Clark Chronicle

Marching moves society forward

Women’s March L.A. spreads awareness of social causes and empowers women everywhere

Many people held signs that featured the issues they cared about.

Many people held signs that featured the issues they cared about.

Sangam Sharma

Sangam Sharma

Many people held signs that featured the issues they cared about.

Sangam Sharma, Staff Writer

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Everywhere I turned there were people, packed close together on Hill Street like sardines. People talking on phones, saying, “I’m near the International Jewelry Center, can you see me? Can you see me? I’ll find you.” People chanting, people in costume, and people holding cell phones over the crowd searching for reception or a good photo.

The street was a sea of pink and black, pink for femininity, black for the #metoo movement. Individual voices couldn’t be picked out in the commotion, but all rose together to form a collective roar.

I had never been one to shout out my thoughts. Just thinking about what I’m going to wear to school in the morning makes me nervous. But when I got wind that the Second Annual Women’s March L.A. was going to occur in Downtown Los Angeles on Jan. 20, I knew I had to be there.

Marchers participated in chants as the marched.

I’ve always believed in gender equality, and in light of all the recent sexual assault scandals and courageous women speaking up about their experiences, I knew it was the least I could do to stand in solidarity with such women. If they could tell their traumatic stories to people prepared to doubt them and defy a culture in which assault by men in power has been accepted, I had no excuse to sit at home and pretend to do homework while the Women’s March occurred a half-hour drive away.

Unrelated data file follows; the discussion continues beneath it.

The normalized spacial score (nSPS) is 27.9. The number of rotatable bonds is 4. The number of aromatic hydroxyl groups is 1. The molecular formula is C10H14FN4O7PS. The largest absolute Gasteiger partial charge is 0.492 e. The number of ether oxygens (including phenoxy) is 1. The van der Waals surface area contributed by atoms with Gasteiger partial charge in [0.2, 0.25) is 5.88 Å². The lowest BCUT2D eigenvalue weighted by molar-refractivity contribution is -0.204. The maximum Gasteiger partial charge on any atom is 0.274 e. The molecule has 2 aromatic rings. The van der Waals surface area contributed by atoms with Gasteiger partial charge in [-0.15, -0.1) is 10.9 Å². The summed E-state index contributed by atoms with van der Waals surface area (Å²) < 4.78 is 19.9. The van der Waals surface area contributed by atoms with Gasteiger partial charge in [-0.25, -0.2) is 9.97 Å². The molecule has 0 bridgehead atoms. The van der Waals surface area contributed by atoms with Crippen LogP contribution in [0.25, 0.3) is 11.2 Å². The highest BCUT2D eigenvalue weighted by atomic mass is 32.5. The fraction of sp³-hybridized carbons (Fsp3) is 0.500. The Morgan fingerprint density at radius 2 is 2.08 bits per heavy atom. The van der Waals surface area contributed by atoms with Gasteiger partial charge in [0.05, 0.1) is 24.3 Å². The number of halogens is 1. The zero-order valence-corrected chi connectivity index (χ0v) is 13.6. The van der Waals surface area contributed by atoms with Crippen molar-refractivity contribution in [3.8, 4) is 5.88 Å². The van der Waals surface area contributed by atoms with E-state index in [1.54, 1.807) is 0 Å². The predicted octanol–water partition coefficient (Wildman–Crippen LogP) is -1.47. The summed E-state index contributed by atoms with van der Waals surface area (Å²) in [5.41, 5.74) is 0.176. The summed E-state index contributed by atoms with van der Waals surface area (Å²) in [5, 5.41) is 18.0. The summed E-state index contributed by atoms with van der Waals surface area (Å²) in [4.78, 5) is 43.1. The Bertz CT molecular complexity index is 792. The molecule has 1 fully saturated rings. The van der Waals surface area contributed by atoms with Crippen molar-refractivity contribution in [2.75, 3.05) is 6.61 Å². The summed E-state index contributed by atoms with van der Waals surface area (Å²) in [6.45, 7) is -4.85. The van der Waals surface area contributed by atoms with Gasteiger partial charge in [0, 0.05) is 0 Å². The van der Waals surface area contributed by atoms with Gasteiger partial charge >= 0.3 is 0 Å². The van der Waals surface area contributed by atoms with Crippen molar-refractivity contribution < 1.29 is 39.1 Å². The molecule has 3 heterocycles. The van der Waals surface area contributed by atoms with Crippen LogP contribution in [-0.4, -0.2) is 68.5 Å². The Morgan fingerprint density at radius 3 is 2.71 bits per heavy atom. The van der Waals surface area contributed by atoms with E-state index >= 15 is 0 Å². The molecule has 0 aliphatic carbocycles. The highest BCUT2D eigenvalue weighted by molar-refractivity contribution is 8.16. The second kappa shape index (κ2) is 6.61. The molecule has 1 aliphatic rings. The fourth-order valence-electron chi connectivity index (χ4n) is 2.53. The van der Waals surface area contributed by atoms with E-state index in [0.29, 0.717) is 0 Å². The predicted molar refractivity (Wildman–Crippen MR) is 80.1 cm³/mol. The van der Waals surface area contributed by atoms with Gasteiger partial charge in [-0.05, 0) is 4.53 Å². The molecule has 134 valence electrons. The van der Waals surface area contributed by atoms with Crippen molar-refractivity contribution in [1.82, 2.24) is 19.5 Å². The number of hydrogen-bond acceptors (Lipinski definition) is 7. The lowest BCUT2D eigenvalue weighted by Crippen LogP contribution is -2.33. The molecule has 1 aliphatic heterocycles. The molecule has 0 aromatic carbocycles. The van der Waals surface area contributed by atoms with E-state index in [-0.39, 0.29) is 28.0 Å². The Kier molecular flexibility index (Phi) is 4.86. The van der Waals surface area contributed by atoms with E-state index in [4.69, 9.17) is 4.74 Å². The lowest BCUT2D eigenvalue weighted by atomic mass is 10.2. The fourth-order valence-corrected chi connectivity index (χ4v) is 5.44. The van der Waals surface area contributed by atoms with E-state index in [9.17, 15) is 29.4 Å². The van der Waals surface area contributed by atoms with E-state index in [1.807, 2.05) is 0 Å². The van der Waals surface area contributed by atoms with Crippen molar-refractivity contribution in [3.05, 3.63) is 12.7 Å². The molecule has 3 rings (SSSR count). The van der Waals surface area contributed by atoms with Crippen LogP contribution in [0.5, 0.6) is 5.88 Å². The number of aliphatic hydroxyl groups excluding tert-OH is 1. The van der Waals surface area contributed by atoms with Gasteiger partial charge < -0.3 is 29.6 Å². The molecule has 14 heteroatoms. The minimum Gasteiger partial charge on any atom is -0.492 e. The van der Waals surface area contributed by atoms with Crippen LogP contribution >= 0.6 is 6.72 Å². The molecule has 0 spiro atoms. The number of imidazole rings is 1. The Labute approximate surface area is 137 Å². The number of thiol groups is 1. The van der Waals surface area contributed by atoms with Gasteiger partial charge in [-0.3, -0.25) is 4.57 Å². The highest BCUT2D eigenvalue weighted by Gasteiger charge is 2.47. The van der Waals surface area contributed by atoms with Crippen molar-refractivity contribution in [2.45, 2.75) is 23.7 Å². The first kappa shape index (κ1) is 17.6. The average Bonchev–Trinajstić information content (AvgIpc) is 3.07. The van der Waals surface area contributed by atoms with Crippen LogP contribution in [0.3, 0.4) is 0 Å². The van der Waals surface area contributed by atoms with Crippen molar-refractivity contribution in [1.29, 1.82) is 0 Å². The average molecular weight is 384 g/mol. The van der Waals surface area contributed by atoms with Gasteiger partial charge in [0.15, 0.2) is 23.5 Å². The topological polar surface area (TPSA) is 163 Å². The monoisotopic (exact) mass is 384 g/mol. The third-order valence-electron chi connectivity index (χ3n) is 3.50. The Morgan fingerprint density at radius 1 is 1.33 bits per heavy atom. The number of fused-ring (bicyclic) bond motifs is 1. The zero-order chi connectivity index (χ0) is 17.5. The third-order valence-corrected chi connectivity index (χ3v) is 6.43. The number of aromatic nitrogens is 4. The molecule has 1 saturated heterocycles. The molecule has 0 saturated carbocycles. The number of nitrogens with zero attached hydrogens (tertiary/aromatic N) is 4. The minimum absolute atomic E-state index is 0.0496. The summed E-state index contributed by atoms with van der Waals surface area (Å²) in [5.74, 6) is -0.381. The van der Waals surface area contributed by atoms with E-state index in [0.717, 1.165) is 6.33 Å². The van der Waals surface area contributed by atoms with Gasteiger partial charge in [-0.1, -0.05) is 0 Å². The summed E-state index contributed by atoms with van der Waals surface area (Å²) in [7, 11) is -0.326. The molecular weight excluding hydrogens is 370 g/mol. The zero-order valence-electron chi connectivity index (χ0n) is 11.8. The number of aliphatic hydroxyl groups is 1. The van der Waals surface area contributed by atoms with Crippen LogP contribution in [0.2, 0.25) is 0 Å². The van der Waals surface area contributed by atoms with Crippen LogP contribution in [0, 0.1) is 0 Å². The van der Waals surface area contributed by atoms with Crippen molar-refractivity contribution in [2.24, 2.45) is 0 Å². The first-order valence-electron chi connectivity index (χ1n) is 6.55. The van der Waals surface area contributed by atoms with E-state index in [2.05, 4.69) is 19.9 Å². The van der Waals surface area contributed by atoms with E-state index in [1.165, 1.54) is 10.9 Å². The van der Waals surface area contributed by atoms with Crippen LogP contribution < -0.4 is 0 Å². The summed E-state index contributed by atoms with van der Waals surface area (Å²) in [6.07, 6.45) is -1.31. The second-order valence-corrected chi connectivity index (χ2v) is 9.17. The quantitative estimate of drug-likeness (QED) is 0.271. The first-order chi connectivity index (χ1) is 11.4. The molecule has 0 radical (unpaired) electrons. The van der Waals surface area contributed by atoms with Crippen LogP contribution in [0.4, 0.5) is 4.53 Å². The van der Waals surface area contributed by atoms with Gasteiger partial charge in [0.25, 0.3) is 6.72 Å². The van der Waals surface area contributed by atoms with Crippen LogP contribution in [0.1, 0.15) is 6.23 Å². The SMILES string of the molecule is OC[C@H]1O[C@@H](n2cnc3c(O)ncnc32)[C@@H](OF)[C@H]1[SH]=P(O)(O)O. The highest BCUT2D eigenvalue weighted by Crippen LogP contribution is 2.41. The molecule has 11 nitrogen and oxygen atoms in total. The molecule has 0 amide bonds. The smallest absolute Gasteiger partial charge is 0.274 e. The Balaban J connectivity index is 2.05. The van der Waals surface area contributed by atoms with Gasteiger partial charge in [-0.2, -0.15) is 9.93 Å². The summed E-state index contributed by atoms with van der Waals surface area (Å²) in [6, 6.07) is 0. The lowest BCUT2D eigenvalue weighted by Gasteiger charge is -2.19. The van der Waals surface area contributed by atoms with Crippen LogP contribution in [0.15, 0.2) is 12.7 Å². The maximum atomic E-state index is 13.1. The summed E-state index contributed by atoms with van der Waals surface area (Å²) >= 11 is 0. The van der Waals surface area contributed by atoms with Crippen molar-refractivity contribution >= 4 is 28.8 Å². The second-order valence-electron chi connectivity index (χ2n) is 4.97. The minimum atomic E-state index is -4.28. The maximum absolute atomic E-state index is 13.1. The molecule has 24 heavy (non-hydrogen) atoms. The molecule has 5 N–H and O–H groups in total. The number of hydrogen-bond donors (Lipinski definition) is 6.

For these reasons, I went to the Women’s March instead of lying in bed until 11 a.m. I rolled out of bed, murdered a cardboard box in attempt to make a sign, and hustled all the way to Pershing Square. As this was my first march, I felt a bit nervous in the car and walking to the meeting place. Some other first-timers also felt the same way. “Before going I actually experienced a lot of anxiety. Despite this, my strong feelings drove me to go,” said march attendee Isabella Ersoz. “I wanted to be a part of the movement, I wanted to see democracy in action.”

Upon arrival, my mom and I somehow found a few friends in the midst of the estimated 600,000 people. As far as the eye could see, there were people crowded onto the streets, all marching for a multitude of different reasons under the broad umbrella of equal rights, but uniting to make a collective impact.

The numerous causes people marched for include protection of reproductive rights, LGBTQIA rights, workers’ rights, civil rights, disability rights, immigrant rights, Indigenous peoples’ rights and environmental justice. “I marched for rights of the body, equal pay, and not necessarily legal rights, but something more subtle than that,” said attendee Riley Schlachter. “How women are seen in society, how powerful men view and talk about women. I feel like these subtleties can speak louder than the legalities.”

Ordinarily, every person in a crowd has different and often contradicting views about matters important to them. At the march, however, individuals were no longer alone, but supported by people with similar values and perspectives. Women, husbands, boyfriends, sons, teenagers, babies and pets were at the march. There were people marching with organizations and on their own, people marching for others and for themselves. Signs, chants and clothing were all used to convey people’s opinions and experiences.

Some chants centered on President Donald Trump, such as “Hey hey, ho ho, Donald Trump has got to go,” and “No Trump, no KKK, no fascist USA,” the latter of which was made popular by Green Day while performing in the 45th Annual American Music Awards. Others focused on reproductive rights, with women chanting, “My body, my choice,” and men responding with, “Her body, her choice.” One organization, Gabriela USA, congregated in one area and led many home-baked chants, made more powerful by a megaphone and drums.